I’ve started writing a blog entry as often as possible for really only one reason. I feel that this has become quite therapeutic for me and really helps me sort through my thoughts, and what ever crap I’m going through at the time. Sometimes, I have so much to say I don’t even know where to begin, other times I have nothing really at all to say, at least nothing really worth reading. Today just so happens to be one of those days. I can’t really think of much to say. It feels like an alright day. I’m thankful for waking up today and feeling alright. I feel content with things. There’s not a lot going on that I feel like reflecting on. So cheers.
I will, however, reflect, and review the movie “The Hunger Games,” Which I’m sure many of you saw last night at the midnight premier so this is a bit late. But for those of you who haven’t seen it yet…
This is going to be much less a review, and much more of a warning…
If you have read the books, prepare to be disappointed greatly. If you HAVEN’T read the books, prepare to be both disappointed AND confused.
For a quick run down of the plot… The Hunger Games is a science fiction action–drama film directed by Gary Ross and based on the novel of the same name by Suzanne Collins. It stars Jennifer Lawrence, Josh Hutcherson, Elizabeth Banks, Liam Hemsworth, and Woody Harrelson.
At an unidentified future date, the nation of Panem has risen out of the ruins of what was once known as North America. Due to an unsuccessful uprising by the districts of Panem, a raffle (known as the “reaping”) is held to choose one boy and one girl, aged 12–18, from each of the twelve districts to participate in the Hunger Games, a competition in which each contestant (known as the “tributes”), battles until only one is left. The winner receives honor, gifts, and enough food and supplies to never worry about anything ever again. The Hunger Games are a yearly reminder to the 12 districts of the Capitol’s authority, and punishment for their rebellion over 70 years ago, in which the 13th district was destroyed.
In District 12, sixteen-year-old Katniss Everdeen (Jennifer Lawrence) cares for her mother (Paula Malcomson) and her sister Primrose “Prim” (Willow Shields) since her father died in a mine accident when she was 11. Each year, since the age of 12, Katniss’ name has been placed in the reaping more than once. In return for taking this extra annual risk, she receives extra grain and oil for her family. In addition, Katniss has been illegally hunting for food outside the boundary fences of District 12 with her friend Gale (Liam Hemsworth), whose father died in the same mining accident.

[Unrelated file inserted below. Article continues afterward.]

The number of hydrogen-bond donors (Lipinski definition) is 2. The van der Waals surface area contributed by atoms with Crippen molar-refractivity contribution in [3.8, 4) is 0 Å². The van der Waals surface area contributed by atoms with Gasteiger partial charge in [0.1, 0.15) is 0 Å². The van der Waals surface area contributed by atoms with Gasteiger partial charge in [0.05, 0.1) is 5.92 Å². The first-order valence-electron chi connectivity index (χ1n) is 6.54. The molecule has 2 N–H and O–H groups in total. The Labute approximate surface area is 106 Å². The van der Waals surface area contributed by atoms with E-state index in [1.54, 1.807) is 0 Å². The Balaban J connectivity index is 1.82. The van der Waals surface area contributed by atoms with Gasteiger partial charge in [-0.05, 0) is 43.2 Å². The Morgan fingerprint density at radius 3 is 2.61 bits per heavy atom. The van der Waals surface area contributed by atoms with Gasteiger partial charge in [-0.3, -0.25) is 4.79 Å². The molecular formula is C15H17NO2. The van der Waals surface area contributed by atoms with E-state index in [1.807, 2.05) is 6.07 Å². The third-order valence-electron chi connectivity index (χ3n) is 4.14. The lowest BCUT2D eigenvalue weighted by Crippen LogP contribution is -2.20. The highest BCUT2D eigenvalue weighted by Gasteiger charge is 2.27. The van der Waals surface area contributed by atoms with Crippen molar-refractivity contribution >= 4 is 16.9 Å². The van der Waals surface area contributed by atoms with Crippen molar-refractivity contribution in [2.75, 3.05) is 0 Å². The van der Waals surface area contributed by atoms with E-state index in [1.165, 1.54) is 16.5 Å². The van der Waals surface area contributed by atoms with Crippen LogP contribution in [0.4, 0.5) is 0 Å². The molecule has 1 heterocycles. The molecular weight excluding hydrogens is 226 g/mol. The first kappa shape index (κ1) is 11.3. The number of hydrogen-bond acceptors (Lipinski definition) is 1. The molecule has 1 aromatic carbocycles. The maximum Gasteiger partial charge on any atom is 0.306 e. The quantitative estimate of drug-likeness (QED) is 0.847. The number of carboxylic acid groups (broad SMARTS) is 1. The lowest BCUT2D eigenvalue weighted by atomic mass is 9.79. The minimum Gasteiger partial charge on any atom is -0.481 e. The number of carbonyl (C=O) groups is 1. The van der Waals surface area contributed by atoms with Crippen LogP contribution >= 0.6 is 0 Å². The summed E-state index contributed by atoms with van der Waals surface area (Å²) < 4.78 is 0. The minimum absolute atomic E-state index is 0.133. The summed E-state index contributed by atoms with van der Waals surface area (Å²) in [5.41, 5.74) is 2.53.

Prim, now age 12, has her name placed in the reaping for the first time—only once—and it is unexpectedly drawn. Katniss volunteers to replace her sister in the Games. She competes against other tributes, including Peeta Mallark (Josh Hutcherson), the male tribute from District 12, who has secretly loved Katniss since childhood and who once showed her a kindness she could never forget.
Before the Hunger Games begin, she is given a stylist, Cinna (Lenny Kravitz), and a Capitol escort, Effie (Elizabeth Banks), to help her make a good impression with potential sponsors. Haymitch Abernathy (Woody Harrelson), a drunk and the only living victor from District 12, mentors both Katniss and Peeta before and during the Hunger Games. Once in the arena, Katniss must rely on her hunting skills, stealth, speed, and wits in order to survive. She also has to fight her anger for the Capitol and ‘put on a good show’ in order to receive food and aid from sponsors.
Ok, I’m not going to lie, I had hopes for this movie. It had an interesting plot, good character development, vast potential to be dynamic, multi-layered, multi-cultural, and still have an element of hope we all strive for and can relate to. From the opening credits the narration jerks us through the extremely foreign and unfamiliar world we are embarking on, force-feeding us the realities of this life they live in, that we are supposed to try to understand in 20 seconds. At the first scene, we are in a small coal-mining town, trying to understand what is going on, why everyone is in matching dresses and old 20’s style clothing, and yet there are flying ships. The confusion never eases up, as the ridiculously shattered plot progresses, and only adds to our list of questions throughout the movie. I feel the movie tries to bridge the gap between people who have read the book, and people who haven’t. I understand that every “movie adapted from book” does this, but I feel that The Hunger Games was so obviously trying to bridge this gap, because it was done quite poorly. It seemed that they chose to include certain details and focus on certain aspects of the movie that were less important and try to make them more significant in the movie, while leaving out other, very crucial details that would have made the story as a whole much stronger. The end leaves you wanting, the middle is drawn out and kind of makes you feel like you’re running around with a bunch of middle schoolers in the woods, with the occasional wake up call of someone stabbing someone, or necks breaking, which was a bit of an out of place contrast, because of the way they set it up in the movie.
Now, mind you, I have not read the book. I was, however, sitting beside three people who were very passionate about these books, and were extremely upset about this movie. I, however, went into it with an open mind and tried to understand the story and give the movie some credit. I was sorely disappointed over all.
I give this movie a 5 out of 10. Not worth paying to see in theaters. Sorry fanatics.